New to Me – July 2017

It was a fairly lean month for new games, which involved me missing one of my game days due to illness.

But four is not a bad number! I love doing a mix of old favourites and “new to me” games. But I’m not “Cult of the New.” It doesn’t have to be a new game necessarily. Just new to me.

As you can see from a 4-year old game on my list!

Once again, there is one semi-brain burner on my list. It seems that I always have to challenge myself at least a little bit.

It’s also my favourite new game of the month.

So let’s get to the good stuff.

Great Western Trail (2016 – Stronghold Games) – 1 Play


Designer: Alexander Pfister

Artist: Andreas Resch

Players: 2-4

Funnily enough, the first of two Alexander Pfister-designed games on my July play list. I had no idea I had become a fan!

This is a game that combines a lot of other game mechanics into a meaty whole.

(Oh, stop groaning out there. You know you liked that)

In Great Western Trail, you are taking cattle to market and selling it.

You start with a deck of cows…I mean cards. That represent cows.

You are a rancher who is making a number of trips to Kansas City in order to sell these cows, but on the way you are doing a bunch of other stuff.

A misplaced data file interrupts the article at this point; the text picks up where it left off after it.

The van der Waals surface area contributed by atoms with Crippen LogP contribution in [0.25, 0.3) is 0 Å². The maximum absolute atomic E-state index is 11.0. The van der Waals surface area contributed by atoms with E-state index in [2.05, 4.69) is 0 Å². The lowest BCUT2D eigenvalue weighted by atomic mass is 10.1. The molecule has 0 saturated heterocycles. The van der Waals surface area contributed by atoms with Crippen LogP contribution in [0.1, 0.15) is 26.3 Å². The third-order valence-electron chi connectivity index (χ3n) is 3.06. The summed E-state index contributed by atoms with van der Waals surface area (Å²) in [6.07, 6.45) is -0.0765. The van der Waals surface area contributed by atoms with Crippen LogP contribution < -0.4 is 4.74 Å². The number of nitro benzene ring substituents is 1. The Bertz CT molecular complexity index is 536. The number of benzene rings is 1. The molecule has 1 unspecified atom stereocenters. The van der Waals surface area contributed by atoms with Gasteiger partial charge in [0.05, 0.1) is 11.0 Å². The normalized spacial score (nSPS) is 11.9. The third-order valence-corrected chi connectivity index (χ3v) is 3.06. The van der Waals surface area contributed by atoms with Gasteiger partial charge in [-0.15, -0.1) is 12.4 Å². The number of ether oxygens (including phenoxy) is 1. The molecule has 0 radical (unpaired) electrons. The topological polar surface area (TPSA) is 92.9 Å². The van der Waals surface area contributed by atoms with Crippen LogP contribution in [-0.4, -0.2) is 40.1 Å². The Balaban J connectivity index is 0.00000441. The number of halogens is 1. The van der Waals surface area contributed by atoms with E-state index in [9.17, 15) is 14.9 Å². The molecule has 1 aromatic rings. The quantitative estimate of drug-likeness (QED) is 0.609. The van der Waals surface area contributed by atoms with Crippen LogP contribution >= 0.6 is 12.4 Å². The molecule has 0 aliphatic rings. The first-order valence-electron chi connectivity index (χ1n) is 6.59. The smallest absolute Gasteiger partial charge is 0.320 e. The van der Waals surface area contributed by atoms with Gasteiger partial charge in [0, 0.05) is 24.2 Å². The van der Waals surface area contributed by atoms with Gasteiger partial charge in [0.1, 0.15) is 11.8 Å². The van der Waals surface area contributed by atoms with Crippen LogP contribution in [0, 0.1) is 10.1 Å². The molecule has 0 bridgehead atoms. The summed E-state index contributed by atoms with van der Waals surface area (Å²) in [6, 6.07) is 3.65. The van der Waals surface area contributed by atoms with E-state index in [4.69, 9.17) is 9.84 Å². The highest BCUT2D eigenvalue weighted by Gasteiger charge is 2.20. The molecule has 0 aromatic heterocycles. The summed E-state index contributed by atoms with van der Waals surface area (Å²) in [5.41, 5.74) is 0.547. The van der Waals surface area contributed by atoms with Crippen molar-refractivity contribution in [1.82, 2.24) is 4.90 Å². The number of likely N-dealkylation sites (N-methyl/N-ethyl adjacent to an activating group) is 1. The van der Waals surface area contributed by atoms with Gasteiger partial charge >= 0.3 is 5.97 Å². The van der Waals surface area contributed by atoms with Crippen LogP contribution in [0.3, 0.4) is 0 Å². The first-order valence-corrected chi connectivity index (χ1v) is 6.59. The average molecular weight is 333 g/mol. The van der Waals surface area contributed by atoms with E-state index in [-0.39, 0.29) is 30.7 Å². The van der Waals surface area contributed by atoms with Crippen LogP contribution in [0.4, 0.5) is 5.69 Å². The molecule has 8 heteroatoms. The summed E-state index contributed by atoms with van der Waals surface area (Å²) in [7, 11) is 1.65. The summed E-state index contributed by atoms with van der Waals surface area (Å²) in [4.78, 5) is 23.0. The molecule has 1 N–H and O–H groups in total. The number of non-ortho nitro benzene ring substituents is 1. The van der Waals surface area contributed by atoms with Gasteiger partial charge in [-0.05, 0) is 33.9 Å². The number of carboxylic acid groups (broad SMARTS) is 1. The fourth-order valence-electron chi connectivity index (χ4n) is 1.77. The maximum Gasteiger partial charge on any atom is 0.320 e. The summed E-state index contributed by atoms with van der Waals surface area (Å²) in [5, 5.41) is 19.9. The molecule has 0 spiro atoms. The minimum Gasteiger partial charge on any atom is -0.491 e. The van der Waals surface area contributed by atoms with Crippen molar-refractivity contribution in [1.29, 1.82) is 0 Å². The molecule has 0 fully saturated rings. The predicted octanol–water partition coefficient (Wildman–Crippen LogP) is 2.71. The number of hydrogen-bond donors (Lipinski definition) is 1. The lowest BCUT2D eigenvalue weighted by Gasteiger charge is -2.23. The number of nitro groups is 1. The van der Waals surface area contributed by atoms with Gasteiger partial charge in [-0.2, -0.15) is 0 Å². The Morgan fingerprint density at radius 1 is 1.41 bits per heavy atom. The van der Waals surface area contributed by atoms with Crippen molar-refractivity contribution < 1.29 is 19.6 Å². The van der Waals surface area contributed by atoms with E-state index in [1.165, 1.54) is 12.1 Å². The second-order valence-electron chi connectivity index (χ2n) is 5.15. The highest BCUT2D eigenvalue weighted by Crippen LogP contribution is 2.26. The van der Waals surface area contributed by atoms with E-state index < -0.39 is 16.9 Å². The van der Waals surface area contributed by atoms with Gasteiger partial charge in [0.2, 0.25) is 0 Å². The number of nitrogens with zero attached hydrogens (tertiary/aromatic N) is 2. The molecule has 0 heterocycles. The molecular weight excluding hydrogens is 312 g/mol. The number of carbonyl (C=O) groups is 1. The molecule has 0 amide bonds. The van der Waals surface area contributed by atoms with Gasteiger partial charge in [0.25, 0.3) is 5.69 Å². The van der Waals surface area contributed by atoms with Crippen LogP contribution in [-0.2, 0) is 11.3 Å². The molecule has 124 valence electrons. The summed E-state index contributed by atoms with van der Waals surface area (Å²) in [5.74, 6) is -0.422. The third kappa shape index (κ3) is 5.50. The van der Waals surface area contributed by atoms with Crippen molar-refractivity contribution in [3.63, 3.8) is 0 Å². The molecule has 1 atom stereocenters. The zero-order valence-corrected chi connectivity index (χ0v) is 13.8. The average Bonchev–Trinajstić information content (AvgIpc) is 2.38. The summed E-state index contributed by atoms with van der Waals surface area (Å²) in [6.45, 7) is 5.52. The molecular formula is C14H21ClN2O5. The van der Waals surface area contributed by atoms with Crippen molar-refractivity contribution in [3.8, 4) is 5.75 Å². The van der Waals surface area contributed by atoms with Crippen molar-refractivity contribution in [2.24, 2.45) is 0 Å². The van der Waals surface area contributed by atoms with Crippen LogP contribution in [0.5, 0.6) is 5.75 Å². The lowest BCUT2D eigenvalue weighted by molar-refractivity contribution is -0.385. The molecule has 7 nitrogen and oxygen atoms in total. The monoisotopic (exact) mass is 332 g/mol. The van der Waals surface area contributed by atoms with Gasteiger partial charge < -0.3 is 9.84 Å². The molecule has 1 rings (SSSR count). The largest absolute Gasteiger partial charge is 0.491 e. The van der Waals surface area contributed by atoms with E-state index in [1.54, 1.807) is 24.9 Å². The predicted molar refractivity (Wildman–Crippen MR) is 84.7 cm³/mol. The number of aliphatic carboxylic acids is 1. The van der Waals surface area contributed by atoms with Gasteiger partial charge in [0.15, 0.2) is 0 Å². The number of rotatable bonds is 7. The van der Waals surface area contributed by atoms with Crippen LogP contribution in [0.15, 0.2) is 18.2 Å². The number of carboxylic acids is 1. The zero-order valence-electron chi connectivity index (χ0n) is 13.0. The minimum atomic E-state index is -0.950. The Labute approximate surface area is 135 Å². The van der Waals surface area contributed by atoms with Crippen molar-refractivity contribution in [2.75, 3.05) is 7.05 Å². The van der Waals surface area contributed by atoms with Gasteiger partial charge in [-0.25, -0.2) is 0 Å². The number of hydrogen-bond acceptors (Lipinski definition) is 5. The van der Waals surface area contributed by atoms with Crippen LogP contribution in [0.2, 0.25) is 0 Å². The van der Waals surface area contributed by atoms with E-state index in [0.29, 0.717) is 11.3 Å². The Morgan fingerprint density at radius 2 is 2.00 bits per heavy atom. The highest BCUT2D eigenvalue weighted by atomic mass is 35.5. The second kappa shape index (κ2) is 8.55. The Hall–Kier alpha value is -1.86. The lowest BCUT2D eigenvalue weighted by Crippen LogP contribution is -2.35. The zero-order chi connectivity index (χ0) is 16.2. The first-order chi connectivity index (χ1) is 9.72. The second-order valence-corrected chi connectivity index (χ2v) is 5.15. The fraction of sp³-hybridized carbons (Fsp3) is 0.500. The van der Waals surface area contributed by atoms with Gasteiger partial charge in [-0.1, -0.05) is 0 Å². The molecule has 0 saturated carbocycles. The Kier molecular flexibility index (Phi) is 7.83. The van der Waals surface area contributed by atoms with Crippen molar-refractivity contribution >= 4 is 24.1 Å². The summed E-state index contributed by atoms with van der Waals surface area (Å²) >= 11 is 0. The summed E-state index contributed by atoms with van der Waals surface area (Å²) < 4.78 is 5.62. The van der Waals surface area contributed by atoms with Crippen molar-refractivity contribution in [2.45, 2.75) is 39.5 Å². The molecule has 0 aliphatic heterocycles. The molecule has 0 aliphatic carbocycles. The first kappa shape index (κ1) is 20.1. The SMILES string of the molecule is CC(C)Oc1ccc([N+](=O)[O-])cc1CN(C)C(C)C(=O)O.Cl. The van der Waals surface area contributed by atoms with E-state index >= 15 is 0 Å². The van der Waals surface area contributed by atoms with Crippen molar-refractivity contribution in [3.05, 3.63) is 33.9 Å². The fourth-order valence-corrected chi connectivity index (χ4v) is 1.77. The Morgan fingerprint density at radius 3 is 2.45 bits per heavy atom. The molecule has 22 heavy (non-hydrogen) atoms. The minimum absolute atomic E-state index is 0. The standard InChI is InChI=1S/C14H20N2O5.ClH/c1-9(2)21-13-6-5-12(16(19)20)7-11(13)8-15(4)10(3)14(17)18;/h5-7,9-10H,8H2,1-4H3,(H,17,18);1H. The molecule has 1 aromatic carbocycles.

You can build buildings that will let you do even more stuff. You can extend the reach of your train so you can get your cows further along, maybe even all the way to San Francisco! You can extend your train even longer and score even more points.

There’s too much to explain in a pithy little “new to me” post. Maybe if I actually get the game, I’ll do a full review and rules explanation.

But I will tell you that the number of choices in this game are enough to make your brain hurt.

And I love that there are multiple avenues to victory. If you try to spread yourself too thin and dip your toes into all of them, then you are likely to lose.

There’s the Cowboy strategy (sounds like somebody deciding how they’re going to use Tinder), the Train strategy, the Building Strategy, and the Cow strategy (which is kind of similar to the Cowboy strategy, and may also be a Tinder reference).

And probably more that I haven’t even heard of.

This is a fascinating game, but be warned. It can be quite long, especially for your first few plays.

Especially when you’re playing one of the rules wrong.